A close friend and I each have a milestone birthday this year. To celebrate, we planned a girl’s weekend to a city about four hours away. Good food and wine, shopping, and quality time were all on the agenda, and I was looking forward to it.
Leading up to our trip, though, I started to feel anxious about the particulars. Specifically, the packing and planning for myself, but also all the necessary preparations for my husband and two kids. Going out of town, it would appear, takes no small amount of organization and coordination.
It all worked out, of course, and my friend and I had an absolutely wonderful time, as did my family back home. The experience reminded me of a powerful happiness paradox, though: while we often seek to control our lives, it’s novelty and challenge that are the true building blocks of satisfaction.
Our routines are comfortable and useful, but it’s the new, fresh experiences in life where we stand to gain the most happiness.
This is undeniably true of myself. I love my routines and my familiar, structured days. I tend to shy away from change, and always prefer what I know, to what I don’t know. This is, I imagine, accurate for you, too.
What I find, though, is this: when I step out of my routine, disrupt my schedule, and try something new, I’m always glad I did.
Research backs me up. Winston-Salem State University Psychologist Rich Walker looked at 30,000 event memories and over 500 diaries, and his findings were clear: people who engage in a wide variety of experiences are more apt to retain positive emotions than people who have fewer experiences. These people not only have happier emotions, they also tend to minimize negative feelings, leading to, of course, increased life satisfaction.
It seems trying new things, whether it’s learning a new language, reading an unfamiliar book genre, or taking up a painting class, really do make people happier.
Of course, there’s a bit of an inherent causality dilemma. Does having new experiences make you happier? Or do happier people inherently lean in towards trying new things? I’m apt to believe, though, that it’s the former.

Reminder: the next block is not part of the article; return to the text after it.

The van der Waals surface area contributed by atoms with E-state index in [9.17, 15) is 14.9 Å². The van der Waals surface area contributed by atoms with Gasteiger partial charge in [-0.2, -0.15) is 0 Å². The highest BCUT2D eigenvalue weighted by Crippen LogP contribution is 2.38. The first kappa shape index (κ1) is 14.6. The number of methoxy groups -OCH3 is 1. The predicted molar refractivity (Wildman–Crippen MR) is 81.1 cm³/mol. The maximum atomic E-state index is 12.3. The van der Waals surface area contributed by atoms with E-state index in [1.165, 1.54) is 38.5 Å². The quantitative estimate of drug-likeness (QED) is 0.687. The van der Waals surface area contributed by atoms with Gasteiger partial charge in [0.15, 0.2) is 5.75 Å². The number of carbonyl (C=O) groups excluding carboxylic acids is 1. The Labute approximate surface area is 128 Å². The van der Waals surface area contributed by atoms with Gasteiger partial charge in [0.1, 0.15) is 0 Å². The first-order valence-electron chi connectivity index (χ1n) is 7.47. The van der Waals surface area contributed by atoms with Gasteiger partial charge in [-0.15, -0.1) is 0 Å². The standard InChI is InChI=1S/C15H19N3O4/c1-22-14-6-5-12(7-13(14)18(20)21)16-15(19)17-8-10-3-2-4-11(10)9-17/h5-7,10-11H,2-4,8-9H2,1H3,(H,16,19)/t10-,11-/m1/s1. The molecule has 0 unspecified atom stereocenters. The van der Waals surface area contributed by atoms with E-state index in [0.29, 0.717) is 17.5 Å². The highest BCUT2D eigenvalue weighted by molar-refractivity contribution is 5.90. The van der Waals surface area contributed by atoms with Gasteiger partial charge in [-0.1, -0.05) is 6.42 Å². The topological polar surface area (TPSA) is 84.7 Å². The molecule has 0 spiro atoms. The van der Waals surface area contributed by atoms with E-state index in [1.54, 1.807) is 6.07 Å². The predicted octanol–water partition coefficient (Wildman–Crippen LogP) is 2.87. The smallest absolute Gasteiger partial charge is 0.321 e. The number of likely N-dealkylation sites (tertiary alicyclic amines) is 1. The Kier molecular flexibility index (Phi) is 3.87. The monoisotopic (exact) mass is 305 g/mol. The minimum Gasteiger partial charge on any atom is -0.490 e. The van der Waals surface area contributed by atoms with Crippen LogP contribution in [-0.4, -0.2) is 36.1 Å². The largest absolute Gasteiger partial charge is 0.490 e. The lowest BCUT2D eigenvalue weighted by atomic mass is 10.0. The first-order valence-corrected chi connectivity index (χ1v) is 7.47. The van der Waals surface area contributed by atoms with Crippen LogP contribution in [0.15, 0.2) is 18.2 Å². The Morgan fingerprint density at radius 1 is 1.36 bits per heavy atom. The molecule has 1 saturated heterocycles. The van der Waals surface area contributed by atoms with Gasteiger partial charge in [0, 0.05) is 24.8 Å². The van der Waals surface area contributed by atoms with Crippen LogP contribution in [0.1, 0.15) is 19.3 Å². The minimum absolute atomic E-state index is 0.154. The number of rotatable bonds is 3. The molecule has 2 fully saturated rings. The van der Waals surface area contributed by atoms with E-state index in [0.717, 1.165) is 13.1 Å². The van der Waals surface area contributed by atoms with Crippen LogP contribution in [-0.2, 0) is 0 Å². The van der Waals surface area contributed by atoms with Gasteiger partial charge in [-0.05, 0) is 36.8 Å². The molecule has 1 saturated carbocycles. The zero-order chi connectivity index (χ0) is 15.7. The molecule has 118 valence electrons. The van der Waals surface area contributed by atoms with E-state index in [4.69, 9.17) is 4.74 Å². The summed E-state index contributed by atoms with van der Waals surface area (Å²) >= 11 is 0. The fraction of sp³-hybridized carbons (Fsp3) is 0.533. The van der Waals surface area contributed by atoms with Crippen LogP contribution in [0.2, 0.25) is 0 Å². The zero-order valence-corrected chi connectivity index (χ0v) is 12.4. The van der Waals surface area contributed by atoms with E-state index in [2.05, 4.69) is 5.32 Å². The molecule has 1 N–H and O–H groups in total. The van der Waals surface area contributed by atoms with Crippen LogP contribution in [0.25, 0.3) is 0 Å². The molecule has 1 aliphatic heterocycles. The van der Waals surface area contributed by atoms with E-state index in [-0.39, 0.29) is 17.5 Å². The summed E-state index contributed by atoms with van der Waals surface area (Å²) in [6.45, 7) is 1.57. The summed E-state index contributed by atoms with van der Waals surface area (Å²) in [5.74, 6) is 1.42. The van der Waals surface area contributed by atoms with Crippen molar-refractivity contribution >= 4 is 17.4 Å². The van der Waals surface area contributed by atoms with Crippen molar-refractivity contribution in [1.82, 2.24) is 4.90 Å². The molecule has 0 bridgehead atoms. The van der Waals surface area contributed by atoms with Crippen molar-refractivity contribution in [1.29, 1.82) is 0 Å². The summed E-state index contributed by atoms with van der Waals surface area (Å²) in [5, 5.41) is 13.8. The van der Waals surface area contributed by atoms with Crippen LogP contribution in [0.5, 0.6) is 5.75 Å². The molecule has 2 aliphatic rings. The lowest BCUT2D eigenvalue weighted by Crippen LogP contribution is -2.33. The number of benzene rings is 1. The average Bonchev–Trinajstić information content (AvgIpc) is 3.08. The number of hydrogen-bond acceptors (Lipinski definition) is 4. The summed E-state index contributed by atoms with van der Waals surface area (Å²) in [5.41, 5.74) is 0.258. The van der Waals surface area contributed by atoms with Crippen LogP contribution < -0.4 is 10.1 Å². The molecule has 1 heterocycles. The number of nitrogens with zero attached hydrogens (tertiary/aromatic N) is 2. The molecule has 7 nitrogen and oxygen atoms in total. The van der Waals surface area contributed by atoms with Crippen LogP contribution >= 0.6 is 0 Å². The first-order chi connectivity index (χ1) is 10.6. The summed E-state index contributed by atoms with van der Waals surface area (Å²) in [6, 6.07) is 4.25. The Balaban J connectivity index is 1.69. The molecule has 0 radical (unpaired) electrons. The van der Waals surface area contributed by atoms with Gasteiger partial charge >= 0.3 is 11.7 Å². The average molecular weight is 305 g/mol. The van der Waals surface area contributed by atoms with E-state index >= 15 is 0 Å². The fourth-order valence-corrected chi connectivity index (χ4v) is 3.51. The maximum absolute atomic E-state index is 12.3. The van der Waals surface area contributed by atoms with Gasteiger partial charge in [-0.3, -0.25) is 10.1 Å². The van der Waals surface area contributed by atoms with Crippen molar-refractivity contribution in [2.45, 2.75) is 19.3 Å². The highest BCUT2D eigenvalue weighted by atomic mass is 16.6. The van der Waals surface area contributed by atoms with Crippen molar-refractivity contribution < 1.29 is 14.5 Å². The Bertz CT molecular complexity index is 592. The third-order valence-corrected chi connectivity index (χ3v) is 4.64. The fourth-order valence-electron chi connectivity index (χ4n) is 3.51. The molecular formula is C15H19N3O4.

“Leave home, leave the country, leave the familiar. Only then can routine experience — buying bread, eating vegetables, even saying hello — become new all over again.” ― Anthony Doerr
For me, though, it’s not solely the novel experience which brings me happiness. Like coming home to your own bed after a long trip, returning to my routine brings me great joy. It acts as a reset, and increases my gratitude for my everyday life.
Leaning back in to my usual habits and the familiar ebb and flow of my days gives me a big boost of satisfaction. It reminds me my life is pretty good, and helps me appreciate aspects of it I sometimes take for granted.
Of course, weekend trips aren’t the only way to make this happiness hack work for you.
Carrying out any disruption to your normal routine will give you the same effect. Consider taking your laptop and working in a new location, spending a morning going on a hike or walk through a botanical garden, or simply watch a TED talk or listen to a podcast on an unfamiliar subject you’d like to learn more about.
Think about saying “yes”, when your inclination is to say “no.” Envision yourself five or ten years down the road: what new experience can you have today that you’ll look back on with pride and fond memories?
Intentionally embracing fresh experiences and challenges, even when it goes against your comfortable and familiar routine, can be powerful. You’ll come away from the experience happier, yes, but also with more appreciation for your ordinary, day-to-day life.
I’d love to hear your thoughts on this. Thanks so much for reading.